WASHINGTON – Most Harry Potter fans wouldn't recognize Jim Dale on the street. But ask him to speak in the voice of Hermione or Professor Sprout and his celebrity status is instantly revealed.
For Dale,who turns 70 on Monday,is the voice behind Harry Potter and hundreds of other characters in the audiobook series,more than 5 million of which have been sold.
“I am unbelievably thrilled to be a part of the series,” said Dale,who has recorded all six of the Potter books. He earned a Grammy in 2000 for “Harry Potter and the Goblet of Fire.”
Fans are also thrilled,with swarms appearing at Dale's performances.
Listening to the books on tape multiple times is not uncommon for some. Ethan Ableman,10,of McLean,Va.,said he listens to one of the books on tape every night as he goes to bed. He has listened to “Harry Potter and the Goblet of Fire,” the fourth in the series,10 times.
“This is just a lot of fun,” Ethan said after being selected as one of the best impersonators of Dale at a bookstore reading here. Ethan said he “always” reads the books as well as listening to them on tape.
To Dale,the craze usually seems distant.
“It is only a day like this when I get an inkling of how many Harry Potter fans there are,” he said in an interview Tuesday before reading to more than 200 fans.
The average children's hit audiobook sells about 20,000 copies. More than 350,000 CDs and tapes of “The Half-Blood Prince” have been sold since its release in July.
Recording the audiobook for J.K Rowling's latest addition to the Harry Potter series,the 652-page “Harry Potter and the Half-Blood Prince,” took him two weeks. Dale spends time with his family or acts in Broadway plays the rest of the year. He won a Tony award in 1980 for the lead role in the Broadway production of “Barnum.”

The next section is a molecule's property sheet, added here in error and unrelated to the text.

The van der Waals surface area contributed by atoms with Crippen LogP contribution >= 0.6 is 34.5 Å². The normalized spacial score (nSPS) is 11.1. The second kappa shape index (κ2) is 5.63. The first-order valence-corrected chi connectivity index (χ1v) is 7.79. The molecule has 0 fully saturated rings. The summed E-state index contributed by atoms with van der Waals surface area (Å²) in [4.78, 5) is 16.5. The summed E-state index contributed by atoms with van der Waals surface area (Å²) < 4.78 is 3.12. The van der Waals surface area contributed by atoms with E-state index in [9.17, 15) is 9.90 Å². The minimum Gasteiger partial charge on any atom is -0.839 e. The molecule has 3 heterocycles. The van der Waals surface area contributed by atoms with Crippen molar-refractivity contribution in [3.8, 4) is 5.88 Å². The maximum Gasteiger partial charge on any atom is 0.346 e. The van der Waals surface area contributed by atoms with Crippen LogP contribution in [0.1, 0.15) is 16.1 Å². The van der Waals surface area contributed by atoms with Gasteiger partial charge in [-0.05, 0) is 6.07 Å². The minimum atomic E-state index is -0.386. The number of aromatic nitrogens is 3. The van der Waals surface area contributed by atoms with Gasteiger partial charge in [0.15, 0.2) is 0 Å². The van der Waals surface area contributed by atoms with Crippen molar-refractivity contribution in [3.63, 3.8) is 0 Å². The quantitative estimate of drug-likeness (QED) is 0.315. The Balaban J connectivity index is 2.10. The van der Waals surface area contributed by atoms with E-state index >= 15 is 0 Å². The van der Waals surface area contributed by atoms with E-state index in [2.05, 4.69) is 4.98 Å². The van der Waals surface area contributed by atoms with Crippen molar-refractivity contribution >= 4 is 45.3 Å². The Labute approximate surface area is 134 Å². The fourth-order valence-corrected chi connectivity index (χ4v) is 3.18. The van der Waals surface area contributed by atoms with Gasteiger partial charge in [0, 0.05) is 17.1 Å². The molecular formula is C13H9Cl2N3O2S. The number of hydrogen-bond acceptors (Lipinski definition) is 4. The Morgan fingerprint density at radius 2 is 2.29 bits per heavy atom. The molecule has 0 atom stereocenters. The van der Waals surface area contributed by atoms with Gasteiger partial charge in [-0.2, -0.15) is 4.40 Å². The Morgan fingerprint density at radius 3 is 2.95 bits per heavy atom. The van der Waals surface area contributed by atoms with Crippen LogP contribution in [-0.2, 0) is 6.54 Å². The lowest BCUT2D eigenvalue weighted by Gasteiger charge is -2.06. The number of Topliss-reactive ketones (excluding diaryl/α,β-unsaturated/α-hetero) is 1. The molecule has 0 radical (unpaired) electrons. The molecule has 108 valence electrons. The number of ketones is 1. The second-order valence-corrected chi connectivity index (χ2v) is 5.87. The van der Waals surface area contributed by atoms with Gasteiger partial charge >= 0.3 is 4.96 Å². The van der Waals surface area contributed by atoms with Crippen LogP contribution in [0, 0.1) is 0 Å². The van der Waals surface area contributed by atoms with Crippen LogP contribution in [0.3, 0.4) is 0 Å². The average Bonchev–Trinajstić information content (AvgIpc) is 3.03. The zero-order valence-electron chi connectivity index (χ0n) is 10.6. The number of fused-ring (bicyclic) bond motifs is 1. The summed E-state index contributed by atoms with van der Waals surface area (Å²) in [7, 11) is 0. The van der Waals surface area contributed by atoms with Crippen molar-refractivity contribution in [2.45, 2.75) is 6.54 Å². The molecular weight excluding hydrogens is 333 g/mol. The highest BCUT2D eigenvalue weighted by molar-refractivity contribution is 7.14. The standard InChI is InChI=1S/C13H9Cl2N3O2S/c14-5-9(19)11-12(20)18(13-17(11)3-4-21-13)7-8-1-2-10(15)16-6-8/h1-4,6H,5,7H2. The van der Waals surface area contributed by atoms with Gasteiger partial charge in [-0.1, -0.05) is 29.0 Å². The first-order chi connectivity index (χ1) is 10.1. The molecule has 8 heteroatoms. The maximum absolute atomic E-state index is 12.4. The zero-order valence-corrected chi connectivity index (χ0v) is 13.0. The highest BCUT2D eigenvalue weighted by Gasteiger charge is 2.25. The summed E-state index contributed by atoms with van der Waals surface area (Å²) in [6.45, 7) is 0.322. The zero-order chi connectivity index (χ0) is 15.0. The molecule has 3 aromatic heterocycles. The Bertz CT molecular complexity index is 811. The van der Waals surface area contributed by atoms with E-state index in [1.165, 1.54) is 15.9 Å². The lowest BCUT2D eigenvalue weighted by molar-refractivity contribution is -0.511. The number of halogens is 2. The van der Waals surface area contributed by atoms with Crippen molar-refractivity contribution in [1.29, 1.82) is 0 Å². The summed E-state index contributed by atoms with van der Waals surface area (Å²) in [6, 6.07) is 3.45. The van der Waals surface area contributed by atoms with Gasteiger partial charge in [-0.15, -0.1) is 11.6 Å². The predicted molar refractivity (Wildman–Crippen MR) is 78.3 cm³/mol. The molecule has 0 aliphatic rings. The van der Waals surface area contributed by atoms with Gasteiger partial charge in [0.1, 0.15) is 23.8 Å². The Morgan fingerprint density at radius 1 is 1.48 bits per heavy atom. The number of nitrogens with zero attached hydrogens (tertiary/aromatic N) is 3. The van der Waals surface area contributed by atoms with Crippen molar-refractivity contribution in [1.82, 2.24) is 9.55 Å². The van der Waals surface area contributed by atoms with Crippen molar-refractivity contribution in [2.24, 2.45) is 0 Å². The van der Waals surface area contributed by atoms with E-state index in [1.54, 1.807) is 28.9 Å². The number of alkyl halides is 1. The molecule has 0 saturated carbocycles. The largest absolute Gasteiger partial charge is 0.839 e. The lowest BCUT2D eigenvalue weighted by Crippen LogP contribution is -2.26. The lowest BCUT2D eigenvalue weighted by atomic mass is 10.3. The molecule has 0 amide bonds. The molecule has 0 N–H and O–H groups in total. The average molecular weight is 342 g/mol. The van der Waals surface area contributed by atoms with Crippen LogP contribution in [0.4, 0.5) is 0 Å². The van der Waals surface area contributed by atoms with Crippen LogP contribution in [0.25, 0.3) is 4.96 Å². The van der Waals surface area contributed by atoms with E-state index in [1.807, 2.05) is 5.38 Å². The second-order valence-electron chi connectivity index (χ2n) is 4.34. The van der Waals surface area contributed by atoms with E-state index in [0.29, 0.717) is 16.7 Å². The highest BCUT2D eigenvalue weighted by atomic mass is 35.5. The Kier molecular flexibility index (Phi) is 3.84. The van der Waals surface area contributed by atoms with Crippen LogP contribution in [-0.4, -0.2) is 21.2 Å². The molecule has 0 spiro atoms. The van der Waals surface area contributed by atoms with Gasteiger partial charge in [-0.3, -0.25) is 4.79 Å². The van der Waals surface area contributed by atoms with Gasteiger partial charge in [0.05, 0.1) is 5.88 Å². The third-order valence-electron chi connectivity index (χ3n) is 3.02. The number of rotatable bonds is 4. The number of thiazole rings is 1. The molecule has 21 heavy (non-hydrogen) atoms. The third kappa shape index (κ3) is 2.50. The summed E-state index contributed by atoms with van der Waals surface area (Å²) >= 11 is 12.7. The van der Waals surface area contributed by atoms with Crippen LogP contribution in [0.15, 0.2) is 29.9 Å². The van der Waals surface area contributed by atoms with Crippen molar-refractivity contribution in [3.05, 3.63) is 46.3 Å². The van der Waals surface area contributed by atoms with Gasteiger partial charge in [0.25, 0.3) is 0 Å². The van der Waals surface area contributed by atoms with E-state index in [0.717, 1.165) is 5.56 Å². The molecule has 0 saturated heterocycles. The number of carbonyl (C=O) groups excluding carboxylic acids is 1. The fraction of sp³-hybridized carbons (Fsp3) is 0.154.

Hailing from England,the actor and writer has been touring the U.S. since the release of the latest book in July,reading to fans of all ages.
While eager hear Dale in person,some are intimidated by his talent.
“I was really excited,but it was nerve racking because I was trying to impress him,” said Pam Young,13,of Gaithersburg,Md.,who also won a prize for imitating Dale. Pam said her favorite books are “Harry Potter and the Order of the Phoenix,” the fifth book,and the “Half-Blood Prince.”
Holding the Guinness World Record for most character voices in an audio book – 134 in “Order of the Phoenix” – Dale said he doesn't mimic,but rather uses voices he hears as influences. Some of his characters' voices are based on the “distinctive” comedians from radio shows he heard as a young man,while others are based on relatives and strangers.
“It is normal to me,” Dale said of his ability to create a different voice for each character in the Harry Potter series. “I can bring back voices from 50 years ago.”
During weeks when he is recording,Dale takes care to preserve his voice. He avoids picking up the phone and talking unnecessarily,joking that it is a “vacation” for his wife. After six to eight hours of work,he practices for the next day's session.
“It's important to have consistency,” he said.
Since the release of “Harry Potter and the Half-Blood Prince,” Dale has read for fans in Los Angeles,Chicago,Atlanta and New York.
Rowling has said the seventh book in the series will be the last. Dale said he hopes to continue his part in the legacy. “I hope I don't kick the bucket,” he joked.